Figure 8 shows the pressure coefficient CP along the external tire centerline. For the isolated case, the static and rotating wheels had a similar CP profile for θ between −105° (255°) and 45°, thus for the most forward part of the tire and the top of the tire. At θ = 90°, thus near the ground, the CP profile of the static wheel did not show the peak that was present for the rotating wheel. A similar peak was already observed in Malizia and Blocken [21] for a different spoked wheel with the wheel/ground contact modeled with a gap, whereas a CP peak with values larger than one was found when the wheel/ground contact was modeled through a step. The CP behavior on the tire centerline in the wheel bottom/rear was influenced by the flow behavior around the wheel (Fig. 9). For the rotating wheel, a low-pressure region emerged at the hub and extended towards the ground (Fig. 9b), in contrast to the static wheel (Fig. 9a). This was also shown in Fig. 10a, b, e, f by means of contours of CP and normalized streamwise velocity in the wheel centerplane. For the static condition, the wake generated by the hub developed in the streamwise direction, which caused the oscillation in the CP profile near θ = 180° (Fig. 8, dash-dotted yellow line). For the rotating wheel, a low streamwise velocity region was present in the inside of the wheel, with two low pressure flow regions that developed behind the hub towards the ground, with a high-pressure region in between. This flow behavior caused the small peaks and dips in the CP profile in the rear-bottom of the wheel, at θ angles between 115° and 180° (Fig. 8, solid blue line). Moreover, the low streamwise velocity region inside the rotating wheel (Fig. 10f) and the lower CP in front of the rear section of the rim (Fig. 10b) compared to the static wheel (Fig. 10a, e) contributed to the lower CDA of the isolated rotating wheel with respect of the static wheel.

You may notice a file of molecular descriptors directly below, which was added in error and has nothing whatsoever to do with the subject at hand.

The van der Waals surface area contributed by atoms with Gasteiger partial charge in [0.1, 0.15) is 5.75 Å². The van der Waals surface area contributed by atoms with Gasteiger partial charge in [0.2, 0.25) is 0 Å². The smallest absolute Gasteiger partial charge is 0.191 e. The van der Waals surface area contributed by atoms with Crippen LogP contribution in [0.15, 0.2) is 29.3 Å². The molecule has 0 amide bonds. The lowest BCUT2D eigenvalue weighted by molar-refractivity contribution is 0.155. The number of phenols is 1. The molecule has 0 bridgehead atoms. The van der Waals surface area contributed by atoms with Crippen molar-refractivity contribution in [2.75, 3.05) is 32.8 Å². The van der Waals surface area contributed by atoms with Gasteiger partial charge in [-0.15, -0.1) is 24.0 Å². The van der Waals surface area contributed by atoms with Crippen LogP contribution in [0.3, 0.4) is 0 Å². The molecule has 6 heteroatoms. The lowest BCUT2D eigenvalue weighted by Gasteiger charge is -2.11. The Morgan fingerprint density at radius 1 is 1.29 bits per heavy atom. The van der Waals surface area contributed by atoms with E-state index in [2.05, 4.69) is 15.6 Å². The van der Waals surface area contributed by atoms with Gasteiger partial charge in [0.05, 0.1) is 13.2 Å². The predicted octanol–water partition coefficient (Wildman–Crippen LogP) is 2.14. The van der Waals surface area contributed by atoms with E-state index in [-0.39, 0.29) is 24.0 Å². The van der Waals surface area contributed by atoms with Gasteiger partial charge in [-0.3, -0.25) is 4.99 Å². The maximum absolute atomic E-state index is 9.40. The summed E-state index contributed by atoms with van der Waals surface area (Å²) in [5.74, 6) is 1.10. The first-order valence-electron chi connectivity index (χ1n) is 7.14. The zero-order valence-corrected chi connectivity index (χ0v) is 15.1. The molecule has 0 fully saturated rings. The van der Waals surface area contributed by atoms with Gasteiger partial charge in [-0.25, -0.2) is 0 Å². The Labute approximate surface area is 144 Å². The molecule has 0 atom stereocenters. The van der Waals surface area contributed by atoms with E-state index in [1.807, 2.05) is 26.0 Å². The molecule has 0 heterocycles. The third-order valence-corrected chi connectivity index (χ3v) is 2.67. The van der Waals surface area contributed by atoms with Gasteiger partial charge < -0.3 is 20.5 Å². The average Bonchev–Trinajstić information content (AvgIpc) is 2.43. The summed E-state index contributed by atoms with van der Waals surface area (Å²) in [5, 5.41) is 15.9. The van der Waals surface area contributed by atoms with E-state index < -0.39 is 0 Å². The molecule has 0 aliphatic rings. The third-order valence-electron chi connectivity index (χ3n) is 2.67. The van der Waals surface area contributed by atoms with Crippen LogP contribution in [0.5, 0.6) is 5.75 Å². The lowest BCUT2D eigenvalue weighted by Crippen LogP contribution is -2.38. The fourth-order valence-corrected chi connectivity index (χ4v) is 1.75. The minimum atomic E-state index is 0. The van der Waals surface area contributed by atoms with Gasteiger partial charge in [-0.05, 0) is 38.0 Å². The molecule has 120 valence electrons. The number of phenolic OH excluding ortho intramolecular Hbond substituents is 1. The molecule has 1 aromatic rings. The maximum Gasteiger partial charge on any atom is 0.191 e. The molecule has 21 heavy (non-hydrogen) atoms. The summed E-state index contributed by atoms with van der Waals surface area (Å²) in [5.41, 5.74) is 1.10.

Fig. 8
figure 8

Pressure coefficient CP along the tire centerline for the isolated and non-isolated wheel case, with static and rotating wheel. The tire angle θ has the zero value in the most forward point, and it increases in counterclockwise direction

Fig. 9
figure 9

Contours of pressure coefficient CP on the ground and on the isolated/non-isolated wheel together with isosurfaces of CP = −0.2 (gray) for: a isolated static wheel; b isolated rotating wheel; c non-isolated static wheel; d non-isolated rotating wheel

Fig. 10
figure 10

Contours of the pressure coefficient CP in the wheel centerplane for: a isolated static wheel; b isolated rotating wheel; c non-isolated static wheel; (d) non-isolated rotating wheel. Contours of the mean streamwise velocity component normalized by the reference velocity in the wheel centerplane for the: e isolated static wheel; f isolated rotating wheel; g non-isolated static wheel; h non-isolated rotating wheel